The Practical Mac

Move2Mac, Divergent Reviews, and Making Your Own Choices

- 2003.01.07 - Tip Jar

I wish to apologize in advance for making our readers think so early in the year. Personally, after holiday time off, I want nothing more than to cruise for a couple of weeks and slowly re-acclimate myself to a return to the drudgery of work.

However, a thought occurred to me while I was enjoying some R&R (despite my valiant attempts not to think while I was on vacation), and I want to share a challenge with you, our faithful readers.

How much are you influenced by professional reviews? If Ebert & Roeper give a movie "thumbs up" or "thumbs down," does that influence your decision to see the movie? If MacAddict pans the latest gadget you have had your eye on, do you forgo the purchase? If Macworld says the latest iMac is indispensable, do you mortgage the house to buy it?

Some consumers live and die by professional reviews. The truth is, most of us are influenced at least a bit by the opinion of others regarding any given product or service. However, this is an area where reasonable minds can differ and often do.

Star Trek: Nemesis has received mixed reviews. Will that keep me from seeing it? Absolutely not. I have never missed a Star Trek movie and don't plan on starting now. Even if the movie turns out to be less than I hope for, a bad day watching Patrick Stewart is preferable to a good day watching Leonardo DiCaprio anytime. I find Star Trek both entertaining and thought-provoking, unlike most of the fluff that passes for movies these days.

Two Weeks Notice, with Hugh Grant and Sandra Bullock, has generally not received good reviews. I saw it last week and enjoyed it, even though it is not the kind of movie I would usually see. Sometimes we all just need some mindless "feel good" entertainment, and this movie was it for me.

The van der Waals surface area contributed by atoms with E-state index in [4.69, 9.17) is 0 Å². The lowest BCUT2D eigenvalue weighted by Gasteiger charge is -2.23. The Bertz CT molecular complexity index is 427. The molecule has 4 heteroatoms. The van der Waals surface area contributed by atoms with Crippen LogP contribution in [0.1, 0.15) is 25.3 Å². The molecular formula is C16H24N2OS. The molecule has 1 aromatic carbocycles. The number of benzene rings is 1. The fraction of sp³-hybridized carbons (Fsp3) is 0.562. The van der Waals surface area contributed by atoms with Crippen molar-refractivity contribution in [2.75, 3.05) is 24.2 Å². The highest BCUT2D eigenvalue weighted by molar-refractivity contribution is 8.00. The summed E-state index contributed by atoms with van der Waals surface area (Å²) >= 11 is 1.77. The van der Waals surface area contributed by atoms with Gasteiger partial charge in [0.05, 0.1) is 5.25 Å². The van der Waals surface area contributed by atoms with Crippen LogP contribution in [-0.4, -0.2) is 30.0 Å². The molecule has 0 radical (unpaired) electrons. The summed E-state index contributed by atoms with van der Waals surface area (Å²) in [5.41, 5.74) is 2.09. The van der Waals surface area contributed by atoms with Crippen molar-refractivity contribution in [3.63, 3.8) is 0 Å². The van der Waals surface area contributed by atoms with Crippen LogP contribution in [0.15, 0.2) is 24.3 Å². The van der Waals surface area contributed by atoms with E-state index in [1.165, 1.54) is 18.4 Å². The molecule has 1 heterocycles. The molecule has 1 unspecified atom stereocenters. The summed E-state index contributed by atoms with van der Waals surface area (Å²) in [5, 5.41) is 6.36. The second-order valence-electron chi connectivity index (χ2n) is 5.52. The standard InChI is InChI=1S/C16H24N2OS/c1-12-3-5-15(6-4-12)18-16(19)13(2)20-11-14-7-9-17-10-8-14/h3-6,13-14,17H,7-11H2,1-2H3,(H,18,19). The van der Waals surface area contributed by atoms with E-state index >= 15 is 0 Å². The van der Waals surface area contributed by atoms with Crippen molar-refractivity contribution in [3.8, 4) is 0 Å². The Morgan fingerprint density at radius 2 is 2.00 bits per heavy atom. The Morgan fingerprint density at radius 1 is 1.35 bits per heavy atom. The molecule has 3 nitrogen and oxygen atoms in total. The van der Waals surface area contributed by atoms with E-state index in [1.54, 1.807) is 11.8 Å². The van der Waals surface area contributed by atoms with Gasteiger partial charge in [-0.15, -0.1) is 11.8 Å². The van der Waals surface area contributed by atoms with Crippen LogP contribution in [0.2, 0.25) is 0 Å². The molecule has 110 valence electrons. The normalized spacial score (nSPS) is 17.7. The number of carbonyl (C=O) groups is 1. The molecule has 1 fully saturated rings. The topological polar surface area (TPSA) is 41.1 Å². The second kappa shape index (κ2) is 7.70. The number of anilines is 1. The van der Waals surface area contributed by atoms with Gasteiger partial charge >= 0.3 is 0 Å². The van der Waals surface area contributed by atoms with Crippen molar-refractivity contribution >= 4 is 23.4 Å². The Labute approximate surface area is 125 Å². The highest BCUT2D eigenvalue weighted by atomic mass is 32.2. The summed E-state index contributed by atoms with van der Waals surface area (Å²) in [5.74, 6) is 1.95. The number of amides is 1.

On the other hand, based upon glowing reviews, I went to see Pink Floyd: The Wall (the movie) about twenty years ago. Even today I still scratch my head and say, "Huh?" when I think about that movie. Apparently it was over my head, artistically speaking.

Sometimes reviews dispense undisputedly sound advice. How many of you wish you had heeded the advice of Mac reviewers and skipped the purchase of that Performa 5200?

Last month, I reviewed a product called Move2Mac that assists PC users with migration to the Mac. Although I found a couple of shortcomings with the program, overall I gave it a good review and recommended it for Mac newbies switching from the Dark Side to our beloved platform.

Shortly after that article was published, I received a copy of one of the three Mac print publications to which I subscribe. In this publication was a review of the same product. The review was mostly unfavorable to Move2Mac. Among the faults the reviewer found were:

  1. Price ($59), given that fact that it is essentially a single-use product.
  2. The product does not do anything that someone with a fair amount of Mac knowledge couldn't do on their own - and for free.
  3. It does not migrate PC applications to Connectix VirtualPC (assuming you have VirtualPC installed).